But as early plans began to emerge for the N.C. 107 makeover, it became clear that approach would take a toll as well. Current plans indicate that 55 businesses and organizations, as well as five residences, are on the list for relocation. While not all of these buildings will necessarily be bulldozed in the process, the DOT will have to take enough of each property so as to render it unusable for its current purpose. A total of 186 parcels will see some degree of impact, ranging from a total taking to a tiny sliver of easement or right-of-way.
For a town Sylva’s size, that will deal a tremendous blow to the business community and the property tax base, not to mention an inconvenience to drivers during the 3.5 years estimated for construction. The plan has sparked strong opposition from many in the community who fear that the road project will permanently cripple the town’s economy.
“I know there’s been a lot of work put into it, but I really believe that there is room for improvement,” said Patricia Purdy, one of eight people to give public comment Sept. 12. “We’re not talking about businesses. We’re talking about people’s lives and their livelihood.”
Jackson County resident Eric Myers expressed concern about the project’s rising cost. Original estimates in 2017 put the total cost of construction and right-of-way acquisition at $33.2 million, but updated figures released this summer upped the estimate to $89.7 million — judging from the final costs of other, similar projects, the project will likely end up costing more like $100 million by the time all is said and done, Burch said in July.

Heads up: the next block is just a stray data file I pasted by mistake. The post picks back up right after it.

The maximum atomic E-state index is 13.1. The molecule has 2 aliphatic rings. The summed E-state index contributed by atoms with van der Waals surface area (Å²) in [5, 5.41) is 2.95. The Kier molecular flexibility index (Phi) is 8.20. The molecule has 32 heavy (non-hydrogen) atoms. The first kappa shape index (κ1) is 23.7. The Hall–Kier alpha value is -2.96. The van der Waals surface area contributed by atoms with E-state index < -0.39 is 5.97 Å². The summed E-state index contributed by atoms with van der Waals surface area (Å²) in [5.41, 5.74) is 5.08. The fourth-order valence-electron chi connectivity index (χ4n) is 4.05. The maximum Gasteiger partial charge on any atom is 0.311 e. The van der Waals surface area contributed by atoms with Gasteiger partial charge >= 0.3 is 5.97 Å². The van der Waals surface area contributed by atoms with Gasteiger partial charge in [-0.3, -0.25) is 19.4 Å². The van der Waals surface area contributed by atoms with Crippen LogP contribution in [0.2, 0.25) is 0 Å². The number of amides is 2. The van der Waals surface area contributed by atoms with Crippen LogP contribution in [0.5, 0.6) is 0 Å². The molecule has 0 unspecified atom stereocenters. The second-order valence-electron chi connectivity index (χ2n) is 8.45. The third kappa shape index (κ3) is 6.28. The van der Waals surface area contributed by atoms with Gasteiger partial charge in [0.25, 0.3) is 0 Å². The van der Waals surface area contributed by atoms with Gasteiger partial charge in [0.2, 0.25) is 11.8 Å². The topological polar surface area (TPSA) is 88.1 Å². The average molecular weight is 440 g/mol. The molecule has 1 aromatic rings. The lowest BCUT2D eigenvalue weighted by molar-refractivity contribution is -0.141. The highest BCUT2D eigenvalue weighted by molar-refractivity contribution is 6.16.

“NCDOT seems determined to ram this boilerplate project through without the least sensitivity to local concerns,” said Myers.
Jay Coward, an attorney and the leader of the Smart Roads Alliance, told commissioners that he’d hoped to have a spot on the agenda to discuss his ideas about the 107 project. Smart Roads recently held a meeting on the topic, with two main takeaways resulting from the discussion — there needs to be a survey, and there needs to be an economic impact study.
“The bottom line is that no one body, no agency, no town, no county, no interested party in this thing has actually studied the economic impact, and we felt like the economic impact of this project ought to be reviewed by a neutral third party, and that it should be comprehensive and be presented in the future to this board and to the county commissioners,” he said.
Coward is on the agenda for the Sept. 17 Jackson County Commissioners meeting, which occurred after The Smoky Mountain News’ press time. He asked town commissioners to weigh in on whether they’d support him meeting with Arthur Salido, WCU’s executive director for community and economic engagement and innovation, to discuss the possibility of an economic impact study.
“If I can get that backing from the Town of Sylva, I feel like I can proceed with Professor Salido in a way that says this is something the Town of Sylva would like to pursue,” said Coward.
Commissioners did not add Coward’s request to the agenda, which would have allowed them to take a formal vote on the matter. McPherson and Commissioner David Nestler both said they thought an economic impact study would be a good idea, but none of the board’s remaining members made a definitive statement.
DOT invites questions on road project
Members of the public with questions or concerns about the N.C. 107 road project are encouraged to call the N.C. Department of Transportation office in Jackson County rather than the Town of Sylva, Division 14 Engineer Brian Burch said Sept. 12.
“Please contact us,” said Burch. “While this was a project that was vetted through the local governments and it followed the process, at this point DOT is in charge of this project. We are the ones who will have to deliver this project, so we’re the ones that have the answers that we’ll have to provide to whoever is interested.”
The DOT can be reached at 828.586.2141.